“ the sad mistake Of him who tried at once to make
Both Romeo and Coates." There is a tale by Galt, as much beneath his genius as his tales usually are, when he affects metaphysics. A good and wonderful Christmas tale is told by Mary Howitt. The rest of the book is filled on the same principle with Catalani's husband's idea of filling up an opera.-"My wife and a few puppets.” The majority of the book is filled by Croly; and the ingenuity of his various illustrations, together with our being able to identify them, is proof of our estimate respecting his variety of talent and mannerism of style. He has thrown away some clever verses on Richter's “ Uncle Toby and the Widow.” My Uncle is coarse and fat, and the Widow is coarse and ugly. We like least his verses affixed to the very sweet picture of “ Juan and Haidee," our favourite next to the thunderstorm. But where on earth does he find his companions, Messrs. Nicholas Michell, R. F. Houseman, G. L. Swift, Captains E. Parry and Calder, Campbell, and Leontine? We do verily believe Mr. Ackermann keeps his contributors, as
the genius of old did his wife, in a glass-case, and lets them out once a-year for an airing
“FRIENDSHIP'S OFFERING." The fair lady in the frontispiece being still in existence, we shall make no remark on the portrait, excepting that it is sweetly engraved. “ The Fairy of the Lake" is a beautiful female figure poised upon a cloud, gazing on her mirrored shadow,
Drooping her beauty o'er the watery clearness,
Wooing her own fair image into nearness. The luxuriant hair has a singular richness of effect; but the left arm is bent too stifly. We do not like the next picture, which represents
When, where yon beech-tree broke the summer
Wrapt in rich dreams of light, young Milton lay.' The landscape is pretty, which is more than we can say for the lady. It were a pity to break the poet's dream for such a reality. The interesting story of “ The Orphan,” by Mrs. Norton, gives name to a print of what would rather seem two lovely sisters. “ Expectation" resembles Parris's “ Bridesmaid,” even to imitation. Dressed after the old English fashion, that most picturesque of costumes; fruit and wine on a table at her side, a lady is seated at an open casement, with a watch in her hand,
* Telling too true a tale of the slow hours." “ The Greek Mother” is also gazing from a window, keeping no “gentle watching," but with the fixed look of terrible observation. The attitude of the two children is admirable. The boy is clasped convulsively, but he is looking out eagerly on the scene below; while the girl is gazing up at her mother, as if that told all she wanted to know. It is a most effective group. We do not admire either “ Myrrhina” or “Myrto," yet the general effect of the print is good, more than we can say of the story which illustrates it. Two rich architectural landscapes are all that remain for praise. As for “ The Prediction,” it has the usual fate of prophecies--we could have dispensed with it.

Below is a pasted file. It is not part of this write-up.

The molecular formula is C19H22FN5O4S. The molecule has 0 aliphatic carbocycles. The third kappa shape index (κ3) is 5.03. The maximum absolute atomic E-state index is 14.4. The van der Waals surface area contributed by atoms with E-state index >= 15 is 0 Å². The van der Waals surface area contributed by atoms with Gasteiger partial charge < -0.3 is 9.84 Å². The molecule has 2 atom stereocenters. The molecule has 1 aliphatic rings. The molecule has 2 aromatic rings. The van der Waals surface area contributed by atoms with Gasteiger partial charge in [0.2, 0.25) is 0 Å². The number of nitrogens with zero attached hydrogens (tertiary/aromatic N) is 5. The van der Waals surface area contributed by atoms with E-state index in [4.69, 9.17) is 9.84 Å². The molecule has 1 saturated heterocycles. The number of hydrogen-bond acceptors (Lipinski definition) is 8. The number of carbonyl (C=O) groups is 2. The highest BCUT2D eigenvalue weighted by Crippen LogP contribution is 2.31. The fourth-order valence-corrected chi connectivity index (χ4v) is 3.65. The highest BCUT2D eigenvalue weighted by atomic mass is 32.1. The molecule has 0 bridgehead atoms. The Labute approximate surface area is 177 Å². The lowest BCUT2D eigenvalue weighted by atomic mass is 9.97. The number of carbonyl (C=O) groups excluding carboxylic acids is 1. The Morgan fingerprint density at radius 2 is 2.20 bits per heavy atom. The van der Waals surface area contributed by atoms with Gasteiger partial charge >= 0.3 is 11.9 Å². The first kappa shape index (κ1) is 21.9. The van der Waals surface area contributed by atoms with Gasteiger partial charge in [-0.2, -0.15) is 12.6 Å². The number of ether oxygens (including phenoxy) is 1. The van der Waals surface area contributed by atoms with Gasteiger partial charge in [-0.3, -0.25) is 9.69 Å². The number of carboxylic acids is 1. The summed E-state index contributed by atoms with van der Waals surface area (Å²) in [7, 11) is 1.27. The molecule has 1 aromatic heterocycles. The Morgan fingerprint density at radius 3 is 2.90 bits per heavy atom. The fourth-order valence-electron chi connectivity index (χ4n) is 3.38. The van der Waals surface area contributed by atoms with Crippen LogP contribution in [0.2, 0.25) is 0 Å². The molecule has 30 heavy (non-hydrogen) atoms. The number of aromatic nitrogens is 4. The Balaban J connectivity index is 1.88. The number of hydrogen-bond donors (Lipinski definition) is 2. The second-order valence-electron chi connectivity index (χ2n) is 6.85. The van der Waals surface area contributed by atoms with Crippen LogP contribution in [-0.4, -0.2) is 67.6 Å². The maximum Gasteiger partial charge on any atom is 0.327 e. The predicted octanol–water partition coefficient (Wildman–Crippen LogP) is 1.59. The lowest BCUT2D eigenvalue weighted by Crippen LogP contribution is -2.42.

As to the literary contents, none of the poetry aspires to a higher praise than that of prettiness; and even that is saying much more of it than it deserves. Mary Howitt's “ Dismal Story” is such an adventure as Ruth might have had, had she crossed the sea with her soldier-husband : Wordsworth's touching ballad has evidently here been the inspiration. We ought to mention, however, a very graceful introduction by T. Haynes Bayly. The prose stories are some of them excellent. “ The Temptation of the Capuchins,” by Derwent Conway, is a clever piece of diablerie ; " The Incognita of Munich,” as romantic a love-story as any young lady could desire, while « The Adventures of a Queen Anne's Sixpence" embodies some lively and original satire. Of Mr. Banim's two stories, “ The Substitute” is by far the best, and full of French life and nature :-by-the-by, Sir Walter Scott's Conachar has made cowards quite fashionable. "The Churchyard Watch” begins well, but the end is extravagant. Charles Tayler's essay on “ Green Grass” is haunted with the beauty of flowers; we must say of the volume, all in all, that there are few friends but what may think themselves well off in receiving such an offering.
« THE AMULET." This work is obviously out of the pale of our criticism.* The Editor states, that "he has endeavoured to fill his volume with a larger proportion of articles of permanent interest and value than heretofore.” How he has succeeded, the public must decide; to win whose favour “ The Amulet” has now served a seven years' apprenticeship. The names of Lawrence, Pickersgill, Stanfield, Haydon, are among the artists; and those of Dr. Walsh, Mrs. Hemans, the Author of “ Darnley," Miss Landon, Miss Mitford, Barry Cornwall, Allan Cunningham,
* The Editor of the Amulet being also one of the Editors of the New Monthly Magazine.
Nov.-- VOL. XXXII. NO. CXXXI.